The Assistant Recorder took the view that the car park on its own and ignoring the passageway to the parade was not a road. But he then looked at the passage and the park together, considered that they formed a line of communication from east to west and that bicycles, prams and motor bicycles could use the passage, and so reached the conclusion that the incident had occurred on a road. The result was affirmed by the Court of Appeal [1997] 1 W.l.R. 208. That court held that since there was through traffic, even if there was only unrestricted pedestrian traffic, the car park could be regarded as a road.

      The car park in the case of Cutter was a conventional multi-storey structure. It was laid out on six floors, only four of which were used for public parking. There was an entrance to it off a public road and cars were enabled by means of carriageways and ramps to move through the successive floors. On each floor there were rows of designated parking spaces between the areas used for the passage of vehicles. The incident occurred while the car in which Cutter was sitting was stationary in one of the designated parking spaces.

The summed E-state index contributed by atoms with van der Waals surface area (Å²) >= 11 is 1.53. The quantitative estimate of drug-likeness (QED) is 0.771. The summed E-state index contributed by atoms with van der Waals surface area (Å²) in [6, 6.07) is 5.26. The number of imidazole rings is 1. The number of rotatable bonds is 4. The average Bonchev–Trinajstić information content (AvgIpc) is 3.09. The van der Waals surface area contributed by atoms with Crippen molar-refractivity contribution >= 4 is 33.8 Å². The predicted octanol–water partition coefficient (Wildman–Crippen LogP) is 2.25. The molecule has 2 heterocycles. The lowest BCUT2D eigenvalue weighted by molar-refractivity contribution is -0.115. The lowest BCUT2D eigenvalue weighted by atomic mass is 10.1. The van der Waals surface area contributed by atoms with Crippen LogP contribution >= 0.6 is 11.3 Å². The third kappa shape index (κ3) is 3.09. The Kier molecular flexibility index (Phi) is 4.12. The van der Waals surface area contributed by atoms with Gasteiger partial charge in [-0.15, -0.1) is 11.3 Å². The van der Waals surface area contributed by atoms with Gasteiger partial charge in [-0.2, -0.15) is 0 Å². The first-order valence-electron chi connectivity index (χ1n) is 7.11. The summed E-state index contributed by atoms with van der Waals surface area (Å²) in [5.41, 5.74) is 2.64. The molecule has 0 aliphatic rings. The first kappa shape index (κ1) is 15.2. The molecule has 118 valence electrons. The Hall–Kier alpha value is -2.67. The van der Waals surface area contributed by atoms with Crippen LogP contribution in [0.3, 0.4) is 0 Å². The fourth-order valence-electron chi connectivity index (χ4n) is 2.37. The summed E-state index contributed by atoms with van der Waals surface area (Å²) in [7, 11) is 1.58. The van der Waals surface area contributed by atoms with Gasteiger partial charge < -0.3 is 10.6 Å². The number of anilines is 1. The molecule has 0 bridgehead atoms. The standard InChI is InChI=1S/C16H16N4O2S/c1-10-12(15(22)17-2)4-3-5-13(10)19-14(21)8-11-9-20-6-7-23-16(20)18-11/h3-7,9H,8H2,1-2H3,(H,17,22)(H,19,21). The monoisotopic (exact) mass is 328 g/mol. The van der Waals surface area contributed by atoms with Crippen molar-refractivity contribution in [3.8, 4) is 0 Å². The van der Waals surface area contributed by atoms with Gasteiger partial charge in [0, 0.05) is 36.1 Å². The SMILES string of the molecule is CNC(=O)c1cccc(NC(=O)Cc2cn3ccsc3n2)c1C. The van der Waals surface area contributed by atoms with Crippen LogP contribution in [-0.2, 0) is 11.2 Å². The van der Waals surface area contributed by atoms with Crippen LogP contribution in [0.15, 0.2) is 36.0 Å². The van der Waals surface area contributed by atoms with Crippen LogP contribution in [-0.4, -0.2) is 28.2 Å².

In the County Court the judge decided that he should look at the car park as a whole. On a consideration of the particular circumstances he took the view that it was not a road. He sought in particular to follow the criterion expressed by Kilner Brown J. in Oxford v. Austin [1981] R.T.R. 416 at p. 418 where he referred to "a definable way over which vehicles may pass which in plain common sense qualifies as a road." The Court of Appeal [1997] 1 W.L.R. 1082 sought to give the definition in section 192 a broad meaning and held that the parking spaces were an integral part of the carriageway, which was itself a road. They accordingly allowed the appeal.